In order to explore the molecular mechanism and signaling pathways involved in the enhanced expression profile of ABC transporters and the phenomenon of multidrug resistance, the expression of molecules associated with Nrf2 signaling was evaluated. Previous reports have indicated that Nrf2-dependent ABCG2 expression in SP cells is responsible for the chemoresistance exhibited by these cells. Furthermore, depletion of Nrf2 expression suppressed the ABCG2-mediated multidrug resistance of CSCs (1618). In the present study, the relative messenger (m)RNA expression of Nrf2 was significantly upregulated in SP cells (P=0.018), which also displayed upregulation of the ABCG2 gene (Fig. 5). Therefore, these data suggest that a link exists between Nrf2 and ABC transporters regarding their contribution to the phenomenon of multidrug resistance in SP cells.


Currently, the major challenge in the treatment of cancer is the presence of a small population of CSCs that could escape the current conventional treatment strategies and is capable of reinitiating tumor growth, metastasis and invasion following treatment (19). Therefore, the development of novel anticancer drugs to prevent tumor recurrence is an ultimate essential goal in the field of cancer therapy. Numerous studies concerning the characterization of CSCs revealed that these cells undergo rapid proliferation and generation of tumor spheres, possess a high potential for differentiation, and exhibit multidrug and apoptosis resistance (19,20).

In the present study, the most common Hoechst dye exclusion assay (21) was used to purify CSCs from HNSCC specimens, and identified ~2.1% SP cells in the samples. Similar to previous findings, the present characterization experiments demonstrated that HNSCC cancer stem-like SP cells were capable of generating rapid tumor spheres, displayed an enhanced cell proliferation rate and were highly resistant to DNA-targeting drugs (1719). Notably, these HNSCC SP cells possessed enhanced expression of the stem cell surface protein CD133, compared with non-SP cells. Previously, it was reported that the HNSCC cell lines M3a2 and M4e also contained SP cells, which were highly tumorigenic and chemoresistant (22). In the current study, it was also demonstrated that HNSCC SP cells were able to induce tumor growth rapidly in vivo in NOD/SCID mice.

These findings suggest that overexpression of ABC transporter genes and the stem cell surface protein CD133 may be involved in chemoresistance and maintenance of self-renewal in HNSCC SP cells. These observations were further confirmed by the reduction in the number of SP cells following treatment with verapamil. These data clearly indicates that ABC transporter genes are actively involved in pumping the above drug out of the cells.

Nrf2 is a basic leucine zipper domain transcription factor, which is known to protect cells from oxidative stress and other foreign pathogens by accelerating the expression of several antioxidant enzymes and ABC transporter proteins (2325). Nrf2 is subjected to proteasomal degradation by Kelch-like ECH-associated protein 1 (KEAP1), and previous studies in primary cell cultures demonstrated that this ocurred either by loss of Nrf2-KEAP1 interaction or by mutations in the KEAP1 or Nrf2 genes (1618); however, the mechanism of proteasomal degradation of Nrf2 requires further investigation. Recent studies in lung cancer cells reported that overexpression of Nrf2 leads to transcriptional upregulation of ABC transporter genes such as ABCG2, which contributes to drug resistance (13). Similarly, the present study also demonstrated that the relative mRNA expression of Nrf2 in HNSCC stem cells was significantly elevated compared with non-SP cells. Therefore, it is possible to speculate that the multidrug resistance properties of HNSCC SP cells are regulated by the Nrf2-mediated overexpression of ABCG2. However, it is worth investigating whether the depletion of Nrf2 by small interfering RNA could lead to the attenuation of ABCG2 expression, thus enhancing the sensitivity of SP cells towards drug treatment. In addition, the precise molecular mechanism involved in the regulatory pathways and other causative factors that result in Nrf2-mediated multidrug resistance remain to be studied in detail.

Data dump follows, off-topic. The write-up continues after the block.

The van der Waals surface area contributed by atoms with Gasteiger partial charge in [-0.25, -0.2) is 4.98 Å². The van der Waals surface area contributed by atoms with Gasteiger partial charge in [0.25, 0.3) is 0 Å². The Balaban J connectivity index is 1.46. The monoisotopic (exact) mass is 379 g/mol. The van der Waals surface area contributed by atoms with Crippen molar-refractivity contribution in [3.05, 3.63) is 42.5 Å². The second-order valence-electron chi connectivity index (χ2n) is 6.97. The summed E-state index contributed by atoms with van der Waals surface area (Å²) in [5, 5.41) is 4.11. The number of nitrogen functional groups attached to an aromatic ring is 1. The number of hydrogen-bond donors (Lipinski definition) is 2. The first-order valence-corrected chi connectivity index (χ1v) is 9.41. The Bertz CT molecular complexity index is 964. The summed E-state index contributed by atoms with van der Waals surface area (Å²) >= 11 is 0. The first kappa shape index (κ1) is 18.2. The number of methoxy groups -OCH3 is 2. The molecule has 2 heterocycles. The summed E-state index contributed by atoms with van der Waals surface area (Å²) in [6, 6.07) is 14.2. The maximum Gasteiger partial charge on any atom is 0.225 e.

In summary, the present data suggest that HNSCC contains CD133+ cancer stem-like SP cells that are highly resistant to a variety of drugs due to the overexpression of drug efflux pumps (such as ABCG2), which is induced by the stress-inducible factor Nrf2 and is ultimately responsible for treatment failure and tumor recurrence. Therefore, developing novel therapeutic drugs that efficiently suppress the function of Nrf2 and its downstream activating factors will aid to prevent Nrf2-mediated resistance to chemotherapeutic drugs and tumor recurrence in HNSCC.


The authors would like to thank Dr Xu-Yang (Department of Molecular Medicine, The Fifth Affiliated Hospital of Xinjiang Medical University, Urumqi, China) and Dr Ying Zheng (Department of Otolaryngology, Head and Neck Surgery, Jilin Provincial Cancer Hospital, Changchun, China) for sharing RT-PCR strategies, primers and other protocols used in the present study.



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Lu BC, Li J, Yu WF, Zhang GZ, Wang HM and Ma HM: Elevated expression of Nrf2 mediates multidrug resistance in CD133+ head and neck squamous cell carcinoma stem cells. Oncol Lett 12: 4333-4338, 2016
Lu, B., Li, J., Yu, W., Zhang, G., Wang, H., & Ma, H. (2016). Elevated expression of Nrf2 mediates multidrug resistance in CD133+ head and neck squamous cell carcinoma stem cells. Oncology Letters, 12, 4333-4338.
Lu, B., Li, J., Yu, W., Zhang, G., Wang, H., Ma, H."Elevated expression of Nrf2 mediates multidrug resistance in CD133+ head and neck squamous cell carcinoma stem cells". Oncology Letters 12.6 (2016): 4333-4338.
Lu, B., Li, J., Yu, W., Zhang, G., Wang, H., Ma, H."Elevated expression of Nrf2 mediates multidrug resistance in CD133+ head and neck squamous cell carcinoma stem cells". Oncology Letters 12, no. 6 (2016): 4333-4338.